espite the globalization limned in the Communist Manifesto, nationhood has survived modernity. The century following Marx’s death may have witnessed Marxism’s transient ascendancy as socialism’s master discourse, but it also experienced the far more spectacular triumph of nationalism. Whether in Paris during the Dreyfus affair, in Vienna during August 1914, in Berlin...

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3. “National Economics”: Protection, Migrant Labor,and French Marxism

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pp. 49-69

Marxists have reviled nationalism, and particularly working-class nationalism, as mere “false consciousness.” But might it instead be an “authentic” aspect of modernity? Might even workers manifest “natural” nationalism? Some Marxist now agree with more eclectic theorists that both the “vertical affiliations” of nationhood and the “horizontal affiliations” of class are...

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4. “Proletarian Patriotism”:The Guesdists and theNationalist Temptation

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pp. 71-92

Nationalism’s multisecular ascendancy has cruelly tested cosmopolitans. Whether it has been eighteenth-century liberals or nineteenth-century socialists who have championed modernity, its universal promise has been repeatedly betrayed, with both liberals and socialists degenerating from their original cosmopolitanism toward...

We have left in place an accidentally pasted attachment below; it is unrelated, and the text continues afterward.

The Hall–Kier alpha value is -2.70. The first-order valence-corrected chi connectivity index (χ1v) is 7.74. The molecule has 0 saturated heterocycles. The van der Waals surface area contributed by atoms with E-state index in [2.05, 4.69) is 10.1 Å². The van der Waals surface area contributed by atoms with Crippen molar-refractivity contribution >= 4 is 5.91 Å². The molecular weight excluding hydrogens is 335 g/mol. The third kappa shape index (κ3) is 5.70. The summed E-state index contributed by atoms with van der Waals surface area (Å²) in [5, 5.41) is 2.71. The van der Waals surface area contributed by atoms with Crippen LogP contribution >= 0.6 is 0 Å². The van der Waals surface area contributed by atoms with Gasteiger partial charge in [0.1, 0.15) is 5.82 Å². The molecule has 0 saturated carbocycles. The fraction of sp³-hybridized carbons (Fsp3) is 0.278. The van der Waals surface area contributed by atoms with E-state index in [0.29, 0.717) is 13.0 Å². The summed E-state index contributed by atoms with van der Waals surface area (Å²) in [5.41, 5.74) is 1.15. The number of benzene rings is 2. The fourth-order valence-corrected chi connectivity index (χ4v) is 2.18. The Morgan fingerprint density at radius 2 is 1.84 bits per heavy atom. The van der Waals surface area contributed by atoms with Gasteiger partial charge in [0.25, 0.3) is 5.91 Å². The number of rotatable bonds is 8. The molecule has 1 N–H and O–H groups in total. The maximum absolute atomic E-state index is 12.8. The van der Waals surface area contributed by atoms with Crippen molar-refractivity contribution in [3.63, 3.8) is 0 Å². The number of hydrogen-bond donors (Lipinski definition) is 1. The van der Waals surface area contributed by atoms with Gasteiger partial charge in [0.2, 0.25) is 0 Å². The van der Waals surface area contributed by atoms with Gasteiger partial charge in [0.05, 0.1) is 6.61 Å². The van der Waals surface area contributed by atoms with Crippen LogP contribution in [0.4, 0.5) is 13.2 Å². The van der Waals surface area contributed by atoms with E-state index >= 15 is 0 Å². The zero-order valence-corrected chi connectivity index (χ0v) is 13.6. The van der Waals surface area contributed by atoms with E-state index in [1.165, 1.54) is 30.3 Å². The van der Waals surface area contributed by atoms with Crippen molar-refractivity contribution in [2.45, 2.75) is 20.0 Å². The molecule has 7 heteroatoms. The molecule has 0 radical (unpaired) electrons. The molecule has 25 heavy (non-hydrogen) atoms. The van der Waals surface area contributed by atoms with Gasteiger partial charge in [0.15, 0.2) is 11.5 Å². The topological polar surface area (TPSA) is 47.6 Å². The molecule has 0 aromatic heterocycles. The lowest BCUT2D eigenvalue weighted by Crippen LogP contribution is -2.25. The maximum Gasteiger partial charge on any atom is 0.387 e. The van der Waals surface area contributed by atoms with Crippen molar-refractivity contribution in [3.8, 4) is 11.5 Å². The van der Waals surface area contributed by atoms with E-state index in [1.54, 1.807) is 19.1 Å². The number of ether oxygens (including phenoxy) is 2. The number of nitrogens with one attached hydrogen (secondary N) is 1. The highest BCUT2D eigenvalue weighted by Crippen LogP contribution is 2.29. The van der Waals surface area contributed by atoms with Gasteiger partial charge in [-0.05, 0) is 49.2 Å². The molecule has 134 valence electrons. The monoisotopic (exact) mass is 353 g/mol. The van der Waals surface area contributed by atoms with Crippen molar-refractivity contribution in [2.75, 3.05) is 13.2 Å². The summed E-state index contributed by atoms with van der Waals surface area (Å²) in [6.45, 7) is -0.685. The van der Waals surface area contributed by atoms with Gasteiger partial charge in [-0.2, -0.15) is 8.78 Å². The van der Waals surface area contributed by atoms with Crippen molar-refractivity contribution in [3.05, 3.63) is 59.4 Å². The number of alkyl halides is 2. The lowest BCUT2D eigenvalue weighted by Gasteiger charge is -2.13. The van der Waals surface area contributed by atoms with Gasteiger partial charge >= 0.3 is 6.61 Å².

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5. “Savage, Brutal,and Bestial Mentalities”: The Guesdists and Racism

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pp. 93-135

Of all the ideologies besetting Marxism, racism has been the most rabid. Certainly the Parti Ouvrier could not ignore its challenge. Racists ravened across fin de si

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6. “A Class of Madmen”: Marxists Confront National Socialism

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pp. 137-172

The year 1882 marked a decisive moment in ideological history. Within the space of a few months, Europe witnessed the foundation of Jules Guesde’s Parti Ouvrier and Paul Déroulède’s Ligue des Patriotes—respectively, France’s first Marxist party and the first of the paramilitary leagues that would mutate into...

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pp. 173-177

Like all ideological paradigms, Marxism has sparked dazzling illumination among its adepts, but also inflicted ignorance and incomprehension. The doctrine’s perception of nationalism has exemplified this dialectic between blindness and brilliance. From Marx and Engels themselves, through their disciples during Marxism’s century-long ascendancy, until today’s remnant faithful,...

Appendix A: Ideology and Terminology

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pp. 179-182

Appendix B: Bibliographical Note

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pp. 183


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pp. 185-270


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pp. 271-299


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pp. 301-305

E-ISBN-13: 9780791482278
Print-ISBN-13: 9780791466698
Print-ISBN-10: 0791466698

Page Count: 315
Publication Year: 2006

Series Title: SUNY series in National Identities